We made snow globe boxes in preschool

Yesterday, I shared how we had fun with our snow globe sensory play and today I want to show you how we made these fun little snow globe boxes…


The snow globe in the above photo is one I made. There is a little story behind this snow globe that I want to share first. My mom’s car was recently broken into during the night. Just to be clear – my mom wasn’t in the car at the time but in the process, the driver’s seat window was smashed and had to be replaced.  As a temporary fix, my husband covered the window with this special plastic you can find at Home Depot (and probably most hardware stores). You cover the window with the plastic, by taping it around the edges of the window, then use a blow dryer to heat up the plastic.  As the plastic heats up, it tightens really tight and is perfectly clear to look through. It feels kind of like plastic wrap, only thicker.

The box came with three large sheets (42″ x 62″) of this plastic and cost about $4.oo for the box – I found it on Amazon to show you.  My husband used less than one-half of a sheet to cover my mom’s window so I asked him if I could have the rest.  As soon as I saw how cool it looked on the window and how easy it was to “shrink” the plastic, I wondered if it might work just as nicely taped around a box!!  So now that you know about the plastic, let me share with you how we made our snow globe boxes…

The snow globe making process..

I saved the boxes (tops and bottoms) from our Christmas cards that I had bought from the Dollar Store. Each child painted the inside of their box with blue paint.  For this process, it is best if you can find boxes that have sturdy sides like a shoe box…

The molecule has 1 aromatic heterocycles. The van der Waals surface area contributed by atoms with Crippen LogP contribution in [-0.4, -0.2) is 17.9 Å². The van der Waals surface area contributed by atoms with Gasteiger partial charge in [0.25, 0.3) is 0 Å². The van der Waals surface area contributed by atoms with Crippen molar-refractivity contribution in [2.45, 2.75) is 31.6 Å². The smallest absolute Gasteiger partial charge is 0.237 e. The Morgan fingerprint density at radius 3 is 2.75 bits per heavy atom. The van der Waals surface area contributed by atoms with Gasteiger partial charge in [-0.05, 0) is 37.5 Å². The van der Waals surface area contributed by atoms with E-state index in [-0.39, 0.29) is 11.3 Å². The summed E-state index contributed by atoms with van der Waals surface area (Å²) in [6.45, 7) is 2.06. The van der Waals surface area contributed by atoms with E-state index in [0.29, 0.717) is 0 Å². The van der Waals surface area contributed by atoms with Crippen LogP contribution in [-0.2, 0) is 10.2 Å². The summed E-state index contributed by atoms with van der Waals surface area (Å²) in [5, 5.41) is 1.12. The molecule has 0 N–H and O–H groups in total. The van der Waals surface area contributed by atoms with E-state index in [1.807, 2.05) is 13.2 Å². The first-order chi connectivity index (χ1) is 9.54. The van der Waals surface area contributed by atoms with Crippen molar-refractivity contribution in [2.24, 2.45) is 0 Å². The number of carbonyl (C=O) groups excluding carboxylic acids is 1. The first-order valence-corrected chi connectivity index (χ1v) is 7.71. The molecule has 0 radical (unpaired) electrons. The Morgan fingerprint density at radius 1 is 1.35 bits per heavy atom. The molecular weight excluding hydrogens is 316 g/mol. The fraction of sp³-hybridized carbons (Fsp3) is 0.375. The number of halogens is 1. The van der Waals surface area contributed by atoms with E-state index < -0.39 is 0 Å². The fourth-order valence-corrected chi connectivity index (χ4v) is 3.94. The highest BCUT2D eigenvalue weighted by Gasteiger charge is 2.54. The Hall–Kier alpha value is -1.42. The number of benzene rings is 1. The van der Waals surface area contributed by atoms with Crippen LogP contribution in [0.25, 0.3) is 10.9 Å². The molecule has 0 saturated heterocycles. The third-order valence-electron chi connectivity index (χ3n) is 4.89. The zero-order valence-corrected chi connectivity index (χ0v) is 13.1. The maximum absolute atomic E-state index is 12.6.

Since we were going to use the blow dryer later on any way, I let the children use it now to dry their blue paint. This way, we could make and send home the boxes all in the same day…

I wasn’t worried if the boxes stayed just a tad damp from the paint.  Later in the day, we made our snowmen to put into the boxes…

The children were supposed to add eyes, nose, and a mouth to their snowman but most of them just colored the entire snowman with the permanent markers:)  The snowmen are simply two connected egg cups from a white egg carton…

Next the children added twigs for the snowman arms.  I had to help the children poke a hole for each arm so they could stick the twigs in the holes…

Once the arms were added to the snow man, the children placed the snowman into their box. No gluing was necessary – it is okay for the snowman to move around a bit inside the box…

Next the children added “snow” to their box. This was the same snow we used in our snow glow sensory tub.  I set out a small bowl of the snow with a teaspoon and invited the children to add up to 5 teaspoons of snow to their box.  Some of the children added a little more or less…

Once the children had added their snow, we set the boxes aside until later in the day – we had to break for snack:) ….

The final thing to do was to add the plastic around the box.  Adding the plastic is tricky because you have to tape the plastic around the box without dumping out the snow or the snowman.  So needless to say, I added the plastic. I cut a square of plastic for each box, placed the plastic over the box, and taped the plastic along the sides and back of the box with clear packing tape. Then the children used the blow dryer once again to “shrink” the plastic….